When Breaking Bad debuted on television in 2008, it may have seemed like a hard sell on paper. Consider the plot: Walter White (Bryan Cranston), a frustrated and underpaid New Mexico high school chemistry teacher is diagnosed with cancer. In an effort to secure a financial future for his family, Walt begins dealing methamphetamine, with his former student Jesse Pinkman (Aaron Paul). In fact, the show has been a commercial and critical hit over the past four seasons. This Sunday the fifth and final season begins. On the eve of the premiere, the show’s creator Vince Gilligan, a former X-Files writer and producer, has mixed emotions about the end of his show, “This show has been so very fulfilling. All I seem to be thinking about these days is how do I not screw it up? How can I get through these last episodes without disappointing anybody?”
Breaking Bad, which has won six Emmys, including three for Cranston, is in many ways a character study of Walter White. While Walt is clearly unhappy at the beginning of the series, he’s living a legitimate life. But when we left Walt at the end of Season 4, he was a full blown murderer, drug dealer, and heavy criminal.
Gilligan promises that this season will be even darker. Through Walt’s actions, Gilligan allows the audience to consider how an unassuming individual can be radically transformed and just how far someone might go to help their family. Walter White is one of the more unique dark characters on television. Unlike the gangsters on Boardwalk Empire or the mid-century advertising executives of Mad Men, Walter is a regular guy; he could be one of us. This is perhaps part of the reason the show has found such widespread resonance. As well crafted and developed as Walt is, Gilligan is ready to let him go. “Since the pilot, and even before, I’ve lived with Walter White in my head 24 hours a day. It’s led me to have some very dark perceptions of the world. When we have to channel this guy and come up with his thoughts, we have to see the world through his eyes. So I’ve found myself glimpsing into Walt’s head even as I’ll be going down the street. I’m going to miss this show very much, but I don’t think I’m going to miss being in Walter White’s head,” Gilligan says.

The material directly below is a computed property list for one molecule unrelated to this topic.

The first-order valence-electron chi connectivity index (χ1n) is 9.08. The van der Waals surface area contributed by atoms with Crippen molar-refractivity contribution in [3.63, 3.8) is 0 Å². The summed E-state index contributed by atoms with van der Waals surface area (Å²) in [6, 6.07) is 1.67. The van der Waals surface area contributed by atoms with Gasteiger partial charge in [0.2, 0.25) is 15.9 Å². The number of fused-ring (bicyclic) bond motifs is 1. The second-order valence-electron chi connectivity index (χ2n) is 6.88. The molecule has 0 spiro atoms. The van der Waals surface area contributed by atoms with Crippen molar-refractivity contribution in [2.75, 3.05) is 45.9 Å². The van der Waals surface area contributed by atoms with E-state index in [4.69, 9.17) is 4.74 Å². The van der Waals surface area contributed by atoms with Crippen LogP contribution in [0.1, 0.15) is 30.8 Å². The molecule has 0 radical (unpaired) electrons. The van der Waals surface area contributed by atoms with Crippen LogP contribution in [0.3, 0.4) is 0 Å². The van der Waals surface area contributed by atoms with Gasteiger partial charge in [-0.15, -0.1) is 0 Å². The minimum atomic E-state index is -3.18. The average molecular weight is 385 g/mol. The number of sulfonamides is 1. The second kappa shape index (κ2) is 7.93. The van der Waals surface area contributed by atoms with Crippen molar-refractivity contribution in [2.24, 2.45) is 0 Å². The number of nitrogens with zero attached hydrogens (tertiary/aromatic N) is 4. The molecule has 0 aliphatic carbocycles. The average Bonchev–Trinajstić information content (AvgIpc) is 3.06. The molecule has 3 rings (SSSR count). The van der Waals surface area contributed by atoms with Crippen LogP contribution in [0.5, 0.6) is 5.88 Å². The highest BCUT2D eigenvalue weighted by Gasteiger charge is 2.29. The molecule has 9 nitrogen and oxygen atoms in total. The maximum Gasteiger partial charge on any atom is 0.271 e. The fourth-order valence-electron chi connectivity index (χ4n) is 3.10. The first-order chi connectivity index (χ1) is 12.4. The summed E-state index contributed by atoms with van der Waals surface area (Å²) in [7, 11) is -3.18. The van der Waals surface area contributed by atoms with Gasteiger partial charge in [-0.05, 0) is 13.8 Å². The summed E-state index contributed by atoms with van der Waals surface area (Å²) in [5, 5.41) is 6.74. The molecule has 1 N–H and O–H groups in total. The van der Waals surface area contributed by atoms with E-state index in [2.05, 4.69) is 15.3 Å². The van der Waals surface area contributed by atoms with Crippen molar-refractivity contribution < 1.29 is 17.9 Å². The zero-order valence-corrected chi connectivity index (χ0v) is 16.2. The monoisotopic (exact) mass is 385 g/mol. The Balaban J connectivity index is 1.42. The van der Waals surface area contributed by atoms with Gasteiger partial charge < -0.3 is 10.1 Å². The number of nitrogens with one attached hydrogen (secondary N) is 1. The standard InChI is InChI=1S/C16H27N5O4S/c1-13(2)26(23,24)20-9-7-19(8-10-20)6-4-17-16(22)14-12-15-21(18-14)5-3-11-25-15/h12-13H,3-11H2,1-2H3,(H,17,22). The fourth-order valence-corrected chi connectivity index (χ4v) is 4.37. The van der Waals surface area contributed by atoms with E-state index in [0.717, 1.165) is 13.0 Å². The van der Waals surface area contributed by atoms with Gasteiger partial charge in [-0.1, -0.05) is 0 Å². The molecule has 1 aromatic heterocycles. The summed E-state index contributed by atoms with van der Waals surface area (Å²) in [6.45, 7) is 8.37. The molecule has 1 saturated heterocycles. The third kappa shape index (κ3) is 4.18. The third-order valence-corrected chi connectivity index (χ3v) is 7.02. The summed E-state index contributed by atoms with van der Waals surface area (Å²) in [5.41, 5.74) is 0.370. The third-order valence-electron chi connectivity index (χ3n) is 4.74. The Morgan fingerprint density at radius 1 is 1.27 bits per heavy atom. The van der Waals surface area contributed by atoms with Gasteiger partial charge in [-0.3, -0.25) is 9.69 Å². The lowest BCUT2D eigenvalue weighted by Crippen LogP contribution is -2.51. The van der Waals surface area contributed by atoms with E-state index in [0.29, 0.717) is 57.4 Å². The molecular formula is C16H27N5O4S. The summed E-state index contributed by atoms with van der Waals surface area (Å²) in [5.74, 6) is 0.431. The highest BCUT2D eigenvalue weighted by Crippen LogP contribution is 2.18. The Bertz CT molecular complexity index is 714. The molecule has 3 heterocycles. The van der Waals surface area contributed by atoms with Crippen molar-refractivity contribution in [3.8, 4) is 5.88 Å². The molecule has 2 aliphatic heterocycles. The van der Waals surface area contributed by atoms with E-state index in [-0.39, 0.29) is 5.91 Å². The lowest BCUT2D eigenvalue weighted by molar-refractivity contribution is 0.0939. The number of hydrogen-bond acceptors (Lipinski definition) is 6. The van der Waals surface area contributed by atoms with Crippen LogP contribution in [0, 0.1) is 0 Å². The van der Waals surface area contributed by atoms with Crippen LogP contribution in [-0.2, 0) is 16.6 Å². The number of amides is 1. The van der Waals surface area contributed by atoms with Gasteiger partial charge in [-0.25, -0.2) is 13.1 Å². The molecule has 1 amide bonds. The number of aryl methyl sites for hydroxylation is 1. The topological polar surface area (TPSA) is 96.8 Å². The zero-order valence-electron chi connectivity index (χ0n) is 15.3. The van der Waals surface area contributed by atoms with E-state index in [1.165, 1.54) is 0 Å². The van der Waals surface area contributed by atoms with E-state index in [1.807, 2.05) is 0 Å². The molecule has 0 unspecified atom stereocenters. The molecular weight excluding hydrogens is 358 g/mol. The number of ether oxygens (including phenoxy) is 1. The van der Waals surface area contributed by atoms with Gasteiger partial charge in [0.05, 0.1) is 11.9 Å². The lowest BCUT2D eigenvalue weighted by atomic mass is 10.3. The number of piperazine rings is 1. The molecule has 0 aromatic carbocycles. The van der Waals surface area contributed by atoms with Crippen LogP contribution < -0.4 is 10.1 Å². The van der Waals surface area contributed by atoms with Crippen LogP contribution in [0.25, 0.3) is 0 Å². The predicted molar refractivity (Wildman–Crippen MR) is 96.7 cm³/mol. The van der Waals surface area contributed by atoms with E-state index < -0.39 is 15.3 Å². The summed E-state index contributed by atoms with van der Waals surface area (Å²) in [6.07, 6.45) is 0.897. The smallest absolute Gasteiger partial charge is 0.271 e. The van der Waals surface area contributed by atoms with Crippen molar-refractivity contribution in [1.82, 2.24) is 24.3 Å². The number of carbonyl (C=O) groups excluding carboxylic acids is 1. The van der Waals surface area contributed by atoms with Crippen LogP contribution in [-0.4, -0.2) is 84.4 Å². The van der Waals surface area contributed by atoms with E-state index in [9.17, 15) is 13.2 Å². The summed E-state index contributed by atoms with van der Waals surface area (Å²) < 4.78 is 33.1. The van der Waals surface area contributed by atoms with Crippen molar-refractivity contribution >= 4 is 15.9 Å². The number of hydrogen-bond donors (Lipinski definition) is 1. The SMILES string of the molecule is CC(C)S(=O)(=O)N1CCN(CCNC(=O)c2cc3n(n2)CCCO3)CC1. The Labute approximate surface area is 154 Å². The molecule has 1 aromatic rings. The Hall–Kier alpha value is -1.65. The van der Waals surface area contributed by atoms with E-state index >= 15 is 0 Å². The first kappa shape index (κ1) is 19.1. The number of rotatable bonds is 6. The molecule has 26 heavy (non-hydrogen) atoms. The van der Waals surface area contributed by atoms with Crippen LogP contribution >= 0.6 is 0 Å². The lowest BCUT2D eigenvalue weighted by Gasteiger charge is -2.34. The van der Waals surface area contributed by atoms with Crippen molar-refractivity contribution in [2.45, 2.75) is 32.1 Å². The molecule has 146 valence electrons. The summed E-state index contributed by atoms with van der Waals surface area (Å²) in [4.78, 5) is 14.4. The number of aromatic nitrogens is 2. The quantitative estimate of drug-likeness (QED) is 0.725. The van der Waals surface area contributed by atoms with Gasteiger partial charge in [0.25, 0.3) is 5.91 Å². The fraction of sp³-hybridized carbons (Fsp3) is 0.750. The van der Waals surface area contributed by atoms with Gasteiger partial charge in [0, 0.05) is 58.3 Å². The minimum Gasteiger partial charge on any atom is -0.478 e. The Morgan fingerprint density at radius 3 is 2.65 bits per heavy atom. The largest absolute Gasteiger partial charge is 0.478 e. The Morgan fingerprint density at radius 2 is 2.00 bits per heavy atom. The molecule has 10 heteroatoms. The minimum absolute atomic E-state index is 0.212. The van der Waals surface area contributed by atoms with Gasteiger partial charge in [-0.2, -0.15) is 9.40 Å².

Gilligan, a 45-year-old Virginia native, speaks with a friendly southern drawl, so when you meet him it may seem hard to believe that he created a show as dark as Breaking Bad. But Gilligan says that darkness comes from him, “I’m not as nice as I seem. When you’re able to draw up very dark ideas, you must have great depths of darkness within you. I might just be good at hiding it.”
The decision to end the show--which could have easily gone on for more seasons from a commercial standpoint--was anything but easy. Gilligan and his writing team have been discussing possible scenarios for years. “TV Shows often go on for years past their prime. We asked ourselves, at what point do we start treading water and repeating ourselves? How bad can this guy get? What do we still have left to do? I really love the idea of leaving the stage with people wanting more,” Gilligan says. AMC, which broadcasts the show, Sony, which produces it, and Gilligan decided to break the final season in two parts, each with eight episodes, allowing the combined season three more installments than the show’s usual season. The second half will air next summer.
With each season, and growing audience passion, Gilligan says he has felt more pressure and writing has become more difficult. This season has been the hardest to write. While episodes in most previous seasons have taken about two weeks to plot, episodes this season are taking about three weeks to plot. Because it is the last season, Gilligan explains, “We’re second guessing everything we come up with and asking: ‘Is this as good as it can be or can it be better?’ The pressure rises with each episode.”
Over the past year, Gilligan and his team have been busy figuring out how to draw out arcs over the remaining episodes and ensuring they tie up loose ends. Although Gilligan is not finished writing and shooting has yet to commence for the second half of the final season, he has a clear idea of how the show will ultimately end. Gilligan says he knows this is the right time to end, because “This feels like the right amount of story.”
Gilligan isn’t sure what he’ll do next, and though we shouldn’t necessarily count on a Walter White movie, although directing a feature film is at the top of his list. He is considering possible spinoffs with Breaking Bad characters. He wants to do something very different. “I don’t want to segue into another crime show,” Gilligan affirms, “I want to move around and go in all different creative directions.” But first he’s looking forward to a little break, for the first time, without Walter White in his head.